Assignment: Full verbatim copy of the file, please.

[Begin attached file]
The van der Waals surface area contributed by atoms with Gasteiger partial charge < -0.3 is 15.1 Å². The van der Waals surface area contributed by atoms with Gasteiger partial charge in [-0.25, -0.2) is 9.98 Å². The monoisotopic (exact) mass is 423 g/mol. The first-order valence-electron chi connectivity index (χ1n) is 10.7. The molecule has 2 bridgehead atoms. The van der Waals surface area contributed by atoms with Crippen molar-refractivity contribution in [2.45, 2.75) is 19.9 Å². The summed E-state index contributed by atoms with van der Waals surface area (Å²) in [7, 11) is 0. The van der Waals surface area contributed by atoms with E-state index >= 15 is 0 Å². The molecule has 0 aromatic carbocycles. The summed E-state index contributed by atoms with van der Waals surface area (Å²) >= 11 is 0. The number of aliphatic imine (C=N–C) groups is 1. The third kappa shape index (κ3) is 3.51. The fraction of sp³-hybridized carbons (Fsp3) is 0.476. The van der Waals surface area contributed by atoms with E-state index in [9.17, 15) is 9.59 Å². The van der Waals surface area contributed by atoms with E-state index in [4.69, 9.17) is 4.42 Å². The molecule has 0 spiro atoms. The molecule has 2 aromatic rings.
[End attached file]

The van der Waals surface area contributed by atoms with Gasteiger partial charge < -0.3 is 15.1 Å². The van der Waals surface area contributed by atoms with Gasteiger partial charge in [-0.25, -0.2) is 9.98 Å². The monoisotopic (exact) mass is 423 g/mol. The first-order valence-electron chi connectivity index (χ1n) is 10.7. The molecule has 2 bridgehead atoms. The van der Waals surface area contributed by atoms with Crippen molar-refractivity contribution in [2.45, 2.75) is 19.9 Å². The summed E-state index contributed by atoms with van der Waals surface area (Å²) in [7, 11) is 0. The van der Waals surface area contributed by atoms with E-state index >= 15 is 0 Å². The molecule has 0 aromatic carbocycles. The summed E-state index contributed by atoms with van der Waals surface area (Å²) >= 11 is 0. The number of aliphatic imine (C=N–C) groups is 1. The third kappa shape index (κ3) is 3.51. The fraction of sp³-hybridized carbons (Fsp3) is 0.476. The van der Waals surface area contributed by atoms with E-state index in [9.17, 15) is 9.59 Å². The van der Waals surface area contributed by atoms with E-state index in [4.69, 9.17) is 4.42 Å². The molecule has 0 spiro atoms. The molecule has 2 aromatic rings.